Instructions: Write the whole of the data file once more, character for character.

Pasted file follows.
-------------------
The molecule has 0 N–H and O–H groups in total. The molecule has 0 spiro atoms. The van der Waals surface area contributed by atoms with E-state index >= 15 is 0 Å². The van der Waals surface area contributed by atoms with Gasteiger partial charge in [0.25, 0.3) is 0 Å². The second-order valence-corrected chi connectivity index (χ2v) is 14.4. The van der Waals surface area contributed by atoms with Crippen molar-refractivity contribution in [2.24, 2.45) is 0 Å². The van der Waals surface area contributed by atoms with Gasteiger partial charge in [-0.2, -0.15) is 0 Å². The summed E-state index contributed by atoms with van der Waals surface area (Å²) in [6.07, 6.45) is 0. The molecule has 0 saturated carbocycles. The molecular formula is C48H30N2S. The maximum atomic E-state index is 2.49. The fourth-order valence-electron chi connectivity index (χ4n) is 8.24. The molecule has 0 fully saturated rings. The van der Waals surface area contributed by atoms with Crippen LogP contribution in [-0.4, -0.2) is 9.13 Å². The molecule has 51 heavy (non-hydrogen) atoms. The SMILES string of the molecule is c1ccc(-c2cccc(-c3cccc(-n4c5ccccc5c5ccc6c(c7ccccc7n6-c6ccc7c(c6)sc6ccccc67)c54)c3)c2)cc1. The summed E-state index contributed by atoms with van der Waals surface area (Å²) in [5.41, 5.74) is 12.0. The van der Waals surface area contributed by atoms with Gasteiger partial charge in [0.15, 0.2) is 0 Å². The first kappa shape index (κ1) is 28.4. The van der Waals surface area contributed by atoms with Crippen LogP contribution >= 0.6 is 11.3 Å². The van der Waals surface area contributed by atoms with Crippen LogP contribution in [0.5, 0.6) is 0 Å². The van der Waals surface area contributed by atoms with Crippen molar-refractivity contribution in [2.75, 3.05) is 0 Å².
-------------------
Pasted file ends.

The molecule has 0 N–H and O–H groups in total. The molecule has 0 spiro atoms. The van der Waals surface area contributed by atoms with E-state index >= 15 is 0 Å². The van der Waals surface area contributed by atoms with Gasteiger partial charge in [0.25, 0.3) is 0 Å². The second-order valence-corrected chi connectivity index (χ2v) is 14.4. The van der Waals surface area contributed by atoms with Crippen molar-refractivity contribution in [2.24, 2.45) is 0 Å². The van der Waals surface area contributed by atoms with Gasteiger partial charge in [-0.2, -0.15) is 0 Å². The summed E-state index contributed by atoms with van der Waals surface area (Å²) in [6.07, 6.45) is 0. The molecule has 0 saturated carbocycles. The molecular formula is C48H30N2S. The maximum atomic E-state index is 2.49. The fourth-order valence-electron chi connectivity index (χ4n) is 8.24. The molecule has 0 fully saturated rings. The van der Waals surface area contributed by atoms with Crippen LogP contribution in [-0.4, -0.2) is 9.13 Å². The molecule has 51 heavy (non-hydrogen) atoms. The SMILES string of the molecule is c1ccc(-c2cccc(-c3cccc(-n4c5ccccc5c5ccc6c(c7ccccc7n6-c6ccc7c(c6)sc6ccccc67)c54)c3)c2)cc1. The summed E-state index contributed by atoms with van der Waals surface area (Å²) in [5.41, 5.74) is 12.0. The van der Waals surface area contributed by atoms with Gasteiger partial charge in [0.15, 0.2) is 0 Å². The first kappa shape index (κ1) is 28.4. The van der Waals surface area contributed by atoms with Crippen LogP contribution >= 0.6 is 11.3 Å². The van der Waals surface area contributed by atoms with Crippen LogP contribution in [0.5, 0.6) is 0 Å². The van der Waals surface area contributed by atoms with Crippen molar-refractivity contribution in [2.75, 3.05) is 0 Å².